A look at the day's business news headlines:
Stocks falter on questions about Fed stimulus
Stocks closed mixed Wednesday, with technology shares posting small gains, as investors lowered their expectations for an aggressive move by the Federal Reserve to stimulate the economy.
After falling over 130 points earlier in the day, the Dow Jones industrial average closed down 43 points, or 0.4 percent. The S&P 500 slid 3 points, or 0.3 percent. But the Nasdaq (COMP) gained 6 points, or 0.2 percent, to close above 2,500 points.
Stocks had been climbing for weeks on speculation that the U.S. central bank will announce another round of asset purchases at the end of its next policy meeting on November 3. But investors said the market may have over estimated the size and timing of the expected policy, known as quantitative easing.
Oil prices slide on Fed concerns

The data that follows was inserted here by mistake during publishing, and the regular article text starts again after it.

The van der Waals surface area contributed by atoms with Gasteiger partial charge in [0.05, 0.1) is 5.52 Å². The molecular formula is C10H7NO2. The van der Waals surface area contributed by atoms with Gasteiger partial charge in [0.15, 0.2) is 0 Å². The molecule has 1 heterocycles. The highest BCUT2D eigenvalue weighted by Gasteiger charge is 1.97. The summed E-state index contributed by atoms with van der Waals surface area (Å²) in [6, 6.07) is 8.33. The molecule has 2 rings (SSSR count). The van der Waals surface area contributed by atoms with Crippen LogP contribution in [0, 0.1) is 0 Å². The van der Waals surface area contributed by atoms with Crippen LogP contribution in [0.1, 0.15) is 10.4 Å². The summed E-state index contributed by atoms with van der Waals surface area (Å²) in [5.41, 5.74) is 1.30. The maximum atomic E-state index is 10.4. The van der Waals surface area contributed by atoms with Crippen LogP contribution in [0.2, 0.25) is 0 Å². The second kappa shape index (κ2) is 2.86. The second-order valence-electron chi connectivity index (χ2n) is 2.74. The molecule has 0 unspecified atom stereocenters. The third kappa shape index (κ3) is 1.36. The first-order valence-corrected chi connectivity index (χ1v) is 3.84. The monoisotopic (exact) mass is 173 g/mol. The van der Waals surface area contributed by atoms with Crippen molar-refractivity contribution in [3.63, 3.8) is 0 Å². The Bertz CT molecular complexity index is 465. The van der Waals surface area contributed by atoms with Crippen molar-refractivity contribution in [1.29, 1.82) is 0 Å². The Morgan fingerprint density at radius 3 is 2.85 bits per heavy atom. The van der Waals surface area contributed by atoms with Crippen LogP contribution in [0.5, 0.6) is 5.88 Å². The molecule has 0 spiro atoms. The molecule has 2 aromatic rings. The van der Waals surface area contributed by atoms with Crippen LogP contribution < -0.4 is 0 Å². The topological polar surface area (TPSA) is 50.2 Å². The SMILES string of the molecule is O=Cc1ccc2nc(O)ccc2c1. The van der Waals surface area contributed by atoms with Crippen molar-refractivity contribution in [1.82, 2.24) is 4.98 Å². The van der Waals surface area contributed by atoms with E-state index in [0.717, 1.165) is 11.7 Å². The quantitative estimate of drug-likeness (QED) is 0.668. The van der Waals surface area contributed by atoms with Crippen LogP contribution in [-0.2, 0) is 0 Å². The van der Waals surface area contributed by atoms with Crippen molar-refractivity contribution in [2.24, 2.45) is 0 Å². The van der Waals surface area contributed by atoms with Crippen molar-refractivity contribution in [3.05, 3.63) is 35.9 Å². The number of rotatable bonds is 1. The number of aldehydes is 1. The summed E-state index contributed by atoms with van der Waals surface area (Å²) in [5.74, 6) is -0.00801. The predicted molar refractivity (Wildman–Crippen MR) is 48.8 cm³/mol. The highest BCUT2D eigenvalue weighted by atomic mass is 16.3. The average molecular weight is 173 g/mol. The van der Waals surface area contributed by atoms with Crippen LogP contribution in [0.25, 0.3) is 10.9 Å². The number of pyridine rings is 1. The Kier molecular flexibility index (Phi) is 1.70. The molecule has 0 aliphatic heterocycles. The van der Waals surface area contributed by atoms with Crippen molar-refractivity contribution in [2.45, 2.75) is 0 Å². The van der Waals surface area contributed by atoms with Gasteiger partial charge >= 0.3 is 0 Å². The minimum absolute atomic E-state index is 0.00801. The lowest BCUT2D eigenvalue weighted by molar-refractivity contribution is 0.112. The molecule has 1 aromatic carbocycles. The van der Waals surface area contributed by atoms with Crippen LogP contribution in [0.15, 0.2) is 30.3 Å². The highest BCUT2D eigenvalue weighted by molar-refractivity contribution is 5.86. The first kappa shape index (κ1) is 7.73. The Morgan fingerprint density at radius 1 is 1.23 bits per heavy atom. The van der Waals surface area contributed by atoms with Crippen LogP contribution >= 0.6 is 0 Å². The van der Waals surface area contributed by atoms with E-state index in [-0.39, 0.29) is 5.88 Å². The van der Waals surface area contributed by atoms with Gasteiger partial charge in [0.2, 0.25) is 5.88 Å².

Oil prices fell 1.5 percent Wednesday, following three consecutive days of advances, remaining in the low-$80 range ahead of the Federal Reserve's highly anticipated policy meeting next week.
Propped by a weakening dollar, oil prices have spiked more than 8 percent since late August, when the Fed first hinted that it may launch a second round of asset purchases.
Most of the gains were logged in September, and prices have hovered around $82 per barrel this month as investors took a wait-and-see approach leading up to the central bank's announcement, expected at the conclusion of its two-day meeting November 3.
Oil prices came under some pressure Wednesday after a report in the Wall Street Journal said the central bank is likely to buy "a few hundred million" worth of Treasuries over a period of "several months" to pressure interest rates and pump money into the economy. That's far less than market expectations, which have priced in an amount between $500 million and $1 trillion.
- CNNMoney.com reporters Ben Rooney and Hibah Yousuf contributed to this report.
Good, about time the Fed wised up.
Don't worry though. Goldman Sacks Americans will tell the Fed to print more money. And they will. Hank Paulson has gotten his 700 million back but now wants more for his instrumental part in the fleecing of Americans.
Paulson was a totally worthless turd.
Up and down
Too bad the Federal Reservve isn't part of our government. Then we could audit the fed using our "freedom of information" act.
Ditto the IRS.